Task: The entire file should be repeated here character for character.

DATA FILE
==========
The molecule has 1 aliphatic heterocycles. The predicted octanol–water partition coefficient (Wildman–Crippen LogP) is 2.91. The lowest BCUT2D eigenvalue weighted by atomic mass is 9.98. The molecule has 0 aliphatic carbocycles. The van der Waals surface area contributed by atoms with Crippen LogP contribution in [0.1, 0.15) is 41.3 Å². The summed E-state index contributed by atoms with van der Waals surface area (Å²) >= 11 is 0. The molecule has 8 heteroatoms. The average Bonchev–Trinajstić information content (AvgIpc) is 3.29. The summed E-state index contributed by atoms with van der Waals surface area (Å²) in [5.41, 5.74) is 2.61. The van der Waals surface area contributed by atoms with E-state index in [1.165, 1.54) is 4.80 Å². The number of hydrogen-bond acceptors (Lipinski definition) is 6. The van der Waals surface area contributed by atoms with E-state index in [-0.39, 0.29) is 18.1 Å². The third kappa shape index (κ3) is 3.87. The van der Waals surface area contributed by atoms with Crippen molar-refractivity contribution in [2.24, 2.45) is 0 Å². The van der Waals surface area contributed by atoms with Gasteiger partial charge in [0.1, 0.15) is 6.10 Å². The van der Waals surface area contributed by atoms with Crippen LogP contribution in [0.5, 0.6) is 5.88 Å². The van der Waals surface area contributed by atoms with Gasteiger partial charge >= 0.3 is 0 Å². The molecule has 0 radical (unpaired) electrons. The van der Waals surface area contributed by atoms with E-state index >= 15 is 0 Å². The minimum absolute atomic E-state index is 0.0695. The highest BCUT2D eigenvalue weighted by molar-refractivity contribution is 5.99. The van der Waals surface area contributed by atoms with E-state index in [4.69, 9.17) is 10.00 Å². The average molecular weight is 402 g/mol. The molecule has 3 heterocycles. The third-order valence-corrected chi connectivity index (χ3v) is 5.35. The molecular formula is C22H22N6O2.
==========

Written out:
The molecule has 1 aliphatic heterocycles. The predicted octanol–water partition coefficient (Wildman–Crippen LogP) is 2.91. The lowest BCUT2D eigenvalue weighted by atomic mass is 9.98. The molecule has 0 aliphatic carbocycles. The van der Waals surface area contributed by atoms with Crippen LogP contribution in [0.1, 0.15) is 41.3 Å². The summed E-state index contributed by atoms with van der Waals surface area (Å²) >= 11 is 0. The molecule has 8 heteroatoms. The average Bonchev–Trinajstić information content (AvgIpc) is 3.29. The summed E-state index contributed by atoms with van der Waals surface area (Å²) in [5.41, 5.74) is 2.61. The van der Waals surface area contributed by atoms with E-state index in [1.165, 1.54) is 4.80 Å². The number of hydrogen-bond acceptors (Lipinski definition) is 6. The van der Waals surface area contributed by atoms with E-state index in [-0.39, 0.29) is 18.1 Å². The third kappa shape index (κ3) is 3.87. The van der Waals surface area contributed by atoms with Crippen molar-refractivity contribution in [2.24, 2.45) is 0 Å². The van der Waals surface area contributed by atoms with Gasteiger partial charge in [0.1, 0.15) is 6.10 Å². The van der Waals surface area contributed by atoms with Crippen LogP contribution in [0.5, 0.6) is 5.88 Å². The van der Waals surface area contributed by atoms with Gasteiger partial charge >= 0.3 is 0 Å². The molecule has 0 radical (unpaired) electrons. The van der Waals surface area contributed by atoms with E-state index >= 15 is 0 Å². The minimum absolute atomic E-state index is 0.0695. The highest BCUT2D eigenvalue weighted by molar-refractivity contribution is 5.99. The van der Waals surface area contributed by atoms with E-state index in [4.69, 9.17) is 10.00 Å². The average molecular weight is 402 g/mol. The molecule has 3 heterocycles. The third-order valence-corrected chi connectivity index (χ3v) is 5.35. The molecular formula is C22H22N6O2.